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Japanese Lit: The Pillow Book

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Japanese Lit: The Pillow Book

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  1. Japanese Lit: The Pillow Book

  2. Japanese Lit: The Pillow Book • Author SeiShonagon • Lady-in-waiting for Empress Sadako during the last decade of the 10th Century • Personality revealed in The Pillow Book • Complex, intelligent, knowledgeable, observant, flirtatious, quick-witted • Admired imperial family; little respect for lower social orders • Significance of women writers in early Japan • Boys in court trained to write Chinese • Chinese believed to be beyond the grasp of girls, who wrote in Japanese • More people able to read Japanese than Chinese, ensuring the popularity of women writers like Shonagon

  3. Japanese Lit: The Pillow Book • The Pillow Book • Collection of personal notes written during her ten years of court service • Character sketches, anecdotes, descriptions, lists, witty insights • Precursor to zuihitsu • Provides detailed portrait of upper-class life in Japan • Beginning in the 7th Century, Japan implemented new government hierarchy • Intended to diminish the influence of a number of powerful families • Reforms had little impact • Emperor ended up a figurehead controlled by the most powerful family—the Fujiwara family during the life of Shonagon • Emphasis placed on obtaining government posts • Posts tied to social rank • Pets and inanimate objects could have rank

  4. Japanese Lit: The Pillow Book “In Spring It Is The Dawn” • Essentially, a catalog—Shonagon reveals things she finds beautiful in each of the four seasons, revealing her preferences and tastes. • TURN IN: Select/describe something you find beautiful that associated with each of the four seasons. “The Cat Who Lived In The Palace” • TURN IN: What is your response to what happens to Okinamaro; is your reaction in any way influenced by the fact that animals have social ranking?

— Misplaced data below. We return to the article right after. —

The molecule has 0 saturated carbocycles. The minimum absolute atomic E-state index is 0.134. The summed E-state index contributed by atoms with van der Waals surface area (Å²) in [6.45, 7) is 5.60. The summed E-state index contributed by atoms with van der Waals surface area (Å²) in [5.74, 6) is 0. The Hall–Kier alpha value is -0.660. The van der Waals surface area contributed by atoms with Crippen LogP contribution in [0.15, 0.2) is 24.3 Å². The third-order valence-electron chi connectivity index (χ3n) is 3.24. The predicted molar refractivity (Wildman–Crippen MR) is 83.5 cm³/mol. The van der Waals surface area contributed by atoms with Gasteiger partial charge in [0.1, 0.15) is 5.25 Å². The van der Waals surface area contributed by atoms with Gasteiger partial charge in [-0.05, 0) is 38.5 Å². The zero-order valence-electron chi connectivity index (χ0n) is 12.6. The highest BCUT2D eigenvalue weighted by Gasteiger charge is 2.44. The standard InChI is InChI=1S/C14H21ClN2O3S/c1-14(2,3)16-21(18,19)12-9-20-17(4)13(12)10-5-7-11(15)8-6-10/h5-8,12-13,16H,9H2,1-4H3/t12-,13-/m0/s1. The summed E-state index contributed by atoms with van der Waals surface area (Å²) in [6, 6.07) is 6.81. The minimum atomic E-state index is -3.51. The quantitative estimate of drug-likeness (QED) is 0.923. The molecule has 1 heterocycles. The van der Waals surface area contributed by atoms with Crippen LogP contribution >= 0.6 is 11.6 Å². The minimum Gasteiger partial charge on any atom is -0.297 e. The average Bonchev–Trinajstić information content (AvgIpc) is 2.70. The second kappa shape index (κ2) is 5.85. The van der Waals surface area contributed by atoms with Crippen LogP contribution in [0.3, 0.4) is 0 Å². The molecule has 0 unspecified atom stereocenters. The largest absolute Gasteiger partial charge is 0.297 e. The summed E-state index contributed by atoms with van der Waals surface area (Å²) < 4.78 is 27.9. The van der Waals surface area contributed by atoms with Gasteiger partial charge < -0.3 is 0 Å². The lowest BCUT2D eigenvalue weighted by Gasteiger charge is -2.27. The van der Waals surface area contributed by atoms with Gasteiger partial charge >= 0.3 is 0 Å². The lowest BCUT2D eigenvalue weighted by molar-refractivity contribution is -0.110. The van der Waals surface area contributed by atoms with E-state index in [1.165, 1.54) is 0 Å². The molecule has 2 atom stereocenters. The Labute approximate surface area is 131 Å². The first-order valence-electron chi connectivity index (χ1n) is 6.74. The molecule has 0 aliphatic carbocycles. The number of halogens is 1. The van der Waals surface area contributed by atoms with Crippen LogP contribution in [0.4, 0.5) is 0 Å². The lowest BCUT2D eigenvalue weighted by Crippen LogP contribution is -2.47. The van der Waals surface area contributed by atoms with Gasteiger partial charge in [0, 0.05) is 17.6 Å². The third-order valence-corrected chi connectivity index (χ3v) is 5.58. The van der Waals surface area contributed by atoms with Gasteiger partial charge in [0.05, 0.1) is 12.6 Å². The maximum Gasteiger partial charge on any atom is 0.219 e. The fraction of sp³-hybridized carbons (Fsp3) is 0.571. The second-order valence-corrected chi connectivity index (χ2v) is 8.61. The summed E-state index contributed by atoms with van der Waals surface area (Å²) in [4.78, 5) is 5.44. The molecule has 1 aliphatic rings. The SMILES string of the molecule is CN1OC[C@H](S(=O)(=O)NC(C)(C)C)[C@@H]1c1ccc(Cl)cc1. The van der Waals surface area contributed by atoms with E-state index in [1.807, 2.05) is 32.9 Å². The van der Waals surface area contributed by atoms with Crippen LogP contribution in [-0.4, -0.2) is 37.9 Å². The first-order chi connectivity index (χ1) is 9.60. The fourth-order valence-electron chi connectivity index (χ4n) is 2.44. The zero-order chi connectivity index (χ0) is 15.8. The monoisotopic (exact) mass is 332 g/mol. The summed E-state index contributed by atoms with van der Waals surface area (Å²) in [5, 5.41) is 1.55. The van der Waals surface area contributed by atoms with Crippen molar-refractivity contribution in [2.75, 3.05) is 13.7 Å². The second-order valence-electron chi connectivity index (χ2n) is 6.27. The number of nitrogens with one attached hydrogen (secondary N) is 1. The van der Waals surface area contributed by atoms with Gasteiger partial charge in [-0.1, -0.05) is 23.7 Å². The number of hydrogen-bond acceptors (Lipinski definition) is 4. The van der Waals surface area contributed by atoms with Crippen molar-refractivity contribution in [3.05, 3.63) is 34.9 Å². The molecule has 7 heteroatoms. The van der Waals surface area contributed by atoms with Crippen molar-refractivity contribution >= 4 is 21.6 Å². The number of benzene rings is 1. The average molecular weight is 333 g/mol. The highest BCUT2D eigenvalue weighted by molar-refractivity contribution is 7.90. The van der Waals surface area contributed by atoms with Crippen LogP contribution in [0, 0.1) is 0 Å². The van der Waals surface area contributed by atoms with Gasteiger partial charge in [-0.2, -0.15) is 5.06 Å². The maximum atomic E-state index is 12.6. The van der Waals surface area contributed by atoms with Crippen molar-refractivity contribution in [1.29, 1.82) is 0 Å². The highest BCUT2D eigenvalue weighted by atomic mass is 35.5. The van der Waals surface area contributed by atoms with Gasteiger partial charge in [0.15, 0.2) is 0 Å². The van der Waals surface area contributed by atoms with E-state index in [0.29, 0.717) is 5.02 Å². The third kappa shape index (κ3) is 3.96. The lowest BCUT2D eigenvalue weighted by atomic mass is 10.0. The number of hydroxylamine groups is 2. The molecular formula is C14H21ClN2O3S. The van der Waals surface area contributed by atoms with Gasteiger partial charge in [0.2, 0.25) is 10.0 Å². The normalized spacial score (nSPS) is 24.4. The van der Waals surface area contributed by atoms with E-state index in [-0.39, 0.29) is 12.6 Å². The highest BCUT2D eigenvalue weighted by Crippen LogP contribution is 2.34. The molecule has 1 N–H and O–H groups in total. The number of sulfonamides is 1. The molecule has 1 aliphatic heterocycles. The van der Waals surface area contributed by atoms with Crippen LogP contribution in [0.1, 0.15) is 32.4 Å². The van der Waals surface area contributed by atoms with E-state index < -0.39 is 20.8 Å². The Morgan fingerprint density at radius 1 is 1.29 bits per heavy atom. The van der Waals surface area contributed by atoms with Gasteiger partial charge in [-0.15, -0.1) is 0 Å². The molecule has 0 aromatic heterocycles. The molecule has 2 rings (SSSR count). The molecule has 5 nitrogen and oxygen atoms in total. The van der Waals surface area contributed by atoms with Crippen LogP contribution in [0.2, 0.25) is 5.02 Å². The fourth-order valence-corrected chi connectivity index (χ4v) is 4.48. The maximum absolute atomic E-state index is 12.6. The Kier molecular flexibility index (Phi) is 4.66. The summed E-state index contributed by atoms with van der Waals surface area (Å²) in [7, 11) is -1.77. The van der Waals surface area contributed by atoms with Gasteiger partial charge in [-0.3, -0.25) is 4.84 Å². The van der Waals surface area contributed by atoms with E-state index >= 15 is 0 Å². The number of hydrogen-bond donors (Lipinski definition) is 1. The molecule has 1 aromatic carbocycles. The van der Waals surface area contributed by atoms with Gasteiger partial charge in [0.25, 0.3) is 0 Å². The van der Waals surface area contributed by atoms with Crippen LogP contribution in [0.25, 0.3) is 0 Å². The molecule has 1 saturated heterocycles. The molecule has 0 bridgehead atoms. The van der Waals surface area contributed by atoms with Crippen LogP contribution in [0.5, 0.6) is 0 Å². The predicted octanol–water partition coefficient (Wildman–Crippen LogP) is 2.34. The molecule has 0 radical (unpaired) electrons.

5. Japanese Lit: The Pillow Book “Oxen Should Have Very Small Foreheads” • TURN IN: What is something (animal, item, whatever) that has to meet a very particular set of criteria in order for you to appreciate it? “Nothing Can Be Worse” • TURN IN: Shonagon reveals very pointed opinions about keeping up appearances of servants and attendants working for a master; what is a contemporary equivalent to such views? Explain.

  6. Japanese Lit: The Pillow Book “Hateful Things” • Another catalog with a self-explanatory name… • TURN IN: Identify and briefly describe three things that get under your skin as much as the items here get under Shonagon’s. “Things That Make One’s Heart Beat Faster” • Catalog • TURN IN: Identify and briefly describe three things that make your heart beat faster…

  7. Japanese Lit: The Pillow Book “Things That Arouse A Fond Memory Of The Past” • And yet another catalog… • TURN IN: Identify/describe three objects or actions that evoke a fond memory of the past for you. “I Remember A Clear Morning” • Note the irony of the event and its outcome. • TURN IN: Describe a similar situation from your experiences, one in which something made an impression on you that had little to no effect on others.